#Article (Archive)

The Coach: Then, now & where to

May 27, 2011, 2:52 PM

We can all agree I hope that two of the constants from the beginning of time have been love and hate.  And right up to this day, both are pursued with fierce vigor. It is said that there is a very thin sometimes barely identifiable line between the two extreme emotions. Perhaps because both of them are fueled by raw emotion, passion. Crimes of passion are known to have been committed all over the world

Today, new revolutions have sprung up all over the world fuelled by this same passion. A need for change, an end to inequality, perhaps better lives for the oppressed who have been suppressed with depression being a likely destination. With this comes two outcomes, hopelessness or a fierce and burning desire to influence a change. It was not so very different centuries ago either. One such time is the French Revolution of the eighteenth century.

During the latter parts of the eighteenth century in Paris, a revolution broke out and in the midst of all that and at the centre, a couple, Queen Marie Antoinette and King Louis xvi, bound by love but eventually separated by death brought on by hate, death at the guillotine non the less. Perhaps they might well have avoided the guillotine if the queen had not changed their original escape plan. Instead of allowing the king to leave Paris separately in a fast coach, as had been previously agreed upon, she insisted that the Royal family should travel together. Perhaps she could not bear to be parted from her loved ones for even a second?

As a result, a larger and therefore slower coach had to be used. Because of the delay, they missed their rendezvous with an armed escort of loyalists, and it was pitch dark and difficult to find fresh horses by the time they reached the village of Varennes, which was only sixty kilometers from the French border. Unfortunately, they were to be made out and reported by a young man named Drouet, who had recognized them and was able to catch up to them. Their escape route was then blocked by pro-Revolution troops. It was at this very young man’s stable that they had stopped to acquire fresh mounts for the rest of the journey.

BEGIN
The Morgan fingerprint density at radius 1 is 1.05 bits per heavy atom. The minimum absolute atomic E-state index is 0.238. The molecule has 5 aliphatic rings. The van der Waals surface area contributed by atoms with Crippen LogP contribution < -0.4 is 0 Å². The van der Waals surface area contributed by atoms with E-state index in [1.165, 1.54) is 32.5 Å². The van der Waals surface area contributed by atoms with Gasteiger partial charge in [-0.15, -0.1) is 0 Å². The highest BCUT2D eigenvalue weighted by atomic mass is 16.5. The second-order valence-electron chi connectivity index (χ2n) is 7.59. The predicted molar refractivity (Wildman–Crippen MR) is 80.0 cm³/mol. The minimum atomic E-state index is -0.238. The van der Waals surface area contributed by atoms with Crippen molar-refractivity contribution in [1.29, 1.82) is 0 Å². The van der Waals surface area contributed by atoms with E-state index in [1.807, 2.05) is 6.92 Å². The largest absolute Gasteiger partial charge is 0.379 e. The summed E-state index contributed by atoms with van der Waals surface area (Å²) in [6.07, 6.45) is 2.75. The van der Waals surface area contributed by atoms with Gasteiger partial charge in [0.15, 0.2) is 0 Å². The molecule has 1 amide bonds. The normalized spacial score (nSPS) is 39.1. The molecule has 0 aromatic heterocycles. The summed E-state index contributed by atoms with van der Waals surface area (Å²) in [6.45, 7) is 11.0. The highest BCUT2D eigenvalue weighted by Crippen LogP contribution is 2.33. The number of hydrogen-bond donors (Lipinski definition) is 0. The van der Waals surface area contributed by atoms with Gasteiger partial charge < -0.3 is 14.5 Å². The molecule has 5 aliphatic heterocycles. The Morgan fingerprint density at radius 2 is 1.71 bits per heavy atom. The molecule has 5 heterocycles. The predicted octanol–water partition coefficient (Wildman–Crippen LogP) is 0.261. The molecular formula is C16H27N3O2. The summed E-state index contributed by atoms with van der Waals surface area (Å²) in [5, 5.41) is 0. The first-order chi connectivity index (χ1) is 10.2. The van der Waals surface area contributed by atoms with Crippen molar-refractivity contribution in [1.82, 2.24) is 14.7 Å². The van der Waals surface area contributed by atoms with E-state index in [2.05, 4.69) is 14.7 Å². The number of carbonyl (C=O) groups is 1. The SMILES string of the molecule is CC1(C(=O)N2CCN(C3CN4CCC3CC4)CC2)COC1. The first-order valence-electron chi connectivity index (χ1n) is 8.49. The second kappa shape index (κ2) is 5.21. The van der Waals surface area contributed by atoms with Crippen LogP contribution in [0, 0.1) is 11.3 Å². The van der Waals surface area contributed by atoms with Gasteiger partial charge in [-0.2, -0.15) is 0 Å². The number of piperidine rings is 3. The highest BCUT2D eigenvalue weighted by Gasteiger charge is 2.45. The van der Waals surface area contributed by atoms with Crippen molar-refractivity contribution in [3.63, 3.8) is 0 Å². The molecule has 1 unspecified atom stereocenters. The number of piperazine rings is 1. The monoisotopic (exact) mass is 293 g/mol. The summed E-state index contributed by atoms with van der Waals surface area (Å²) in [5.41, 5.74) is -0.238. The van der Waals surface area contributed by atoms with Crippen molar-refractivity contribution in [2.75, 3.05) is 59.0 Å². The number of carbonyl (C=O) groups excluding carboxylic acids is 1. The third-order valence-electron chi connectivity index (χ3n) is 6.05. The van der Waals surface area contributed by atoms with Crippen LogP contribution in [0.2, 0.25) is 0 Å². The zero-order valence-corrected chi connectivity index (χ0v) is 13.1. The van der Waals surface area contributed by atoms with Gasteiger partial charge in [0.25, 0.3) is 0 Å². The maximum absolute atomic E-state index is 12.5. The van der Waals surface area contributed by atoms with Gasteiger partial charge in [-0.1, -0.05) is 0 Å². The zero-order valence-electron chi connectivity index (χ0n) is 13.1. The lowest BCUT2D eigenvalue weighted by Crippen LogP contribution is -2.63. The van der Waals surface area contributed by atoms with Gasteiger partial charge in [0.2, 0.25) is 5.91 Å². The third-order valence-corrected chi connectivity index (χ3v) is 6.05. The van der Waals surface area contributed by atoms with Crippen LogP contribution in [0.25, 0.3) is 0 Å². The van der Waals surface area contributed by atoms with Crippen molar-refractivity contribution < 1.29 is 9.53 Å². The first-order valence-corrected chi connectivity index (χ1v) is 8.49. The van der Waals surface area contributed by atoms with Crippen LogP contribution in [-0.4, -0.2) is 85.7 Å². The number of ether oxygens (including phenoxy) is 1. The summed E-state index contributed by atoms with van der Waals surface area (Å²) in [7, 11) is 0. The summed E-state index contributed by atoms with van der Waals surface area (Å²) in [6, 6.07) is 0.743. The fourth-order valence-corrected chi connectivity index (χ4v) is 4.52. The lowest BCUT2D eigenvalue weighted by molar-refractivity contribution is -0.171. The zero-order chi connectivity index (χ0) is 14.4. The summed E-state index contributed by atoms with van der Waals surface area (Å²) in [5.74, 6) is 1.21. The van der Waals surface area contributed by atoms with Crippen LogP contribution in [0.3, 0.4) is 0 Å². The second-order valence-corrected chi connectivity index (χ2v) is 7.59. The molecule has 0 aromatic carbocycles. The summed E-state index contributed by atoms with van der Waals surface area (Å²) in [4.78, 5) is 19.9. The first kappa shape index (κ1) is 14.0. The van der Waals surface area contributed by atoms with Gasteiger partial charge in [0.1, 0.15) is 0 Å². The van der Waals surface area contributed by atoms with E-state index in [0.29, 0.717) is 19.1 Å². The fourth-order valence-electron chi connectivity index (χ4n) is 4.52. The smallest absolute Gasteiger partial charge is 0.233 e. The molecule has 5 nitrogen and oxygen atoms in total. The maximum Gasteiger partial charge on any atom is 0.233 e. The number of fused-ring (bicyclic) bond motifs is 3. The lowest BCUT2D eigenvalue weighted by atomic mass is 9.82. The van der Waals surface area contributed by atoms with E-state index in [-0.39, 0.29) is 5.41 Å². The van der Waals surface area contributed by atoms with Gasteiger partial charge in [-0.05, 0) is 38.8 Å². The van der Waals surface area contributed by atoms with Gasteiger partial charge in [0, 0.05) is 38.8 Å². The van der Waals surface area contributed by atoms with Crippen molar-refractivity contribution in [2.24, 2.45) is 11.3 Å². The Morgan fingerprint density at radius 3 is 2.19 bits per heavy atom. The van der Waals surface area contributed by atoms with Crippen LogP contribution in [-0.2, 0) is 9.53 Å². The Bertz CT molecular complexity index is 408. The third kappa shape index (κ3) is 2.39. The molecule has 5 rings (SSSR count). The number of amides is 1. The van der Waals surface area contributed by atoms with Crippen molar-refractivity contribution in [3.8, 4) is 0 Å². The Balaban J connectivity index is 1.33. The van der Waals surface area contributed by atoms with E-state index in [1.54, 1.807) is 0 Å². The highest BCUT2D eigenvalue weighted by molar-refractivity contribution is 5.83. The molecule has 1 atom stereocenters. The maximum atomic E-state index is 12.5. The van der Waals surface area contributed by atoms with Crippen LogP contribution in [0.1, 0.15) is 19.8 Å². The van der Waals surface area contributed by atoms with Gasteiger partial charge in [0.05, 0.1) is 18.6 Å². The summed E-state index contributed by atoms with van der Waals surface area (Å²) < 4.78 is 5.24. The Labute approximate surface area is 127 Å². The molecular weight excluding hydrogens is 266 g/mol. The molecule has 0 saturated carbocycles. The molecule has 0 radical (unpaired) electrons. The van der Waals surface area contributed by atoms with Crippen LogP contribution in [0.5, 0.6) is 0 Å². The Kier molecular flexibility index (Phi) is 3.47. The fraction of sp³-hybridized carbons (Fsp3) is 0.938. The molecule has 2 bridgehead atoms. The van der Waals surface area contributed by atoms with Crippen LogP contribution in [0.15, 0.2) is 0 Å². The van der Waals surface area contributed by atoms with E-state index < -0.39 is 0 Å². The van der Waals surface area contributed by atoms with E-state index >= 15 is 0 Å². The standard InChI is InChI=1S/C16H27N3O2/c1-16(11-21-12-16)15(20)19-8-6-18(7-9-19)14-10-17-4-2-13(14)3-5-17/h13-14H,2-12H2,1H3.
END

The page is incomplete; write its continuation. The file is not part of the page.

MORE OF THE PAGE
That very revolution marked a blood-thirsty era in the history of France. It did result in the ending of the monarch but at the cost of many lives. Yes it resulted in the forming of a much fairer system of governance but the lives can never be brought back. Fast forward a couple of centuries and another monarchy was brought to a screeching end.

And still the two constants are alive and kicking. Everything sacrificed, for the love of freedom, desire for a man or woman, a liberated people and nation or scorn for a system that has kept its people in tyrannical bondage over decades? Still in every such uprising, lives will most certainly be lost. We who are not the creators of something so precious, something we have not the slightest clue of or how it is formed, take it, most not fully understanding the magnitude of that irreversible act.

After the dust has settled, then what. Do the new leaders remember the cause, the sweat and blood that paved their path to where they are; do the people ever see what they felt they fought for? Or is it just a brief interlude before the blast from the past hits? We still wonder.

Perhaps the journey has come full circle and the good coach of change is finally upon us. I mean, a quarter of a century ago, no one would have dreamed that a black man would be piloting the United States. Rev. Dr. Martin Luther King Jr. had a dream he never lived to see, one that President Barack Obama lives today. Remember, it doesn’t have to be as it used to, so let us try to make a worthy difference TODAY. Choose love's coach.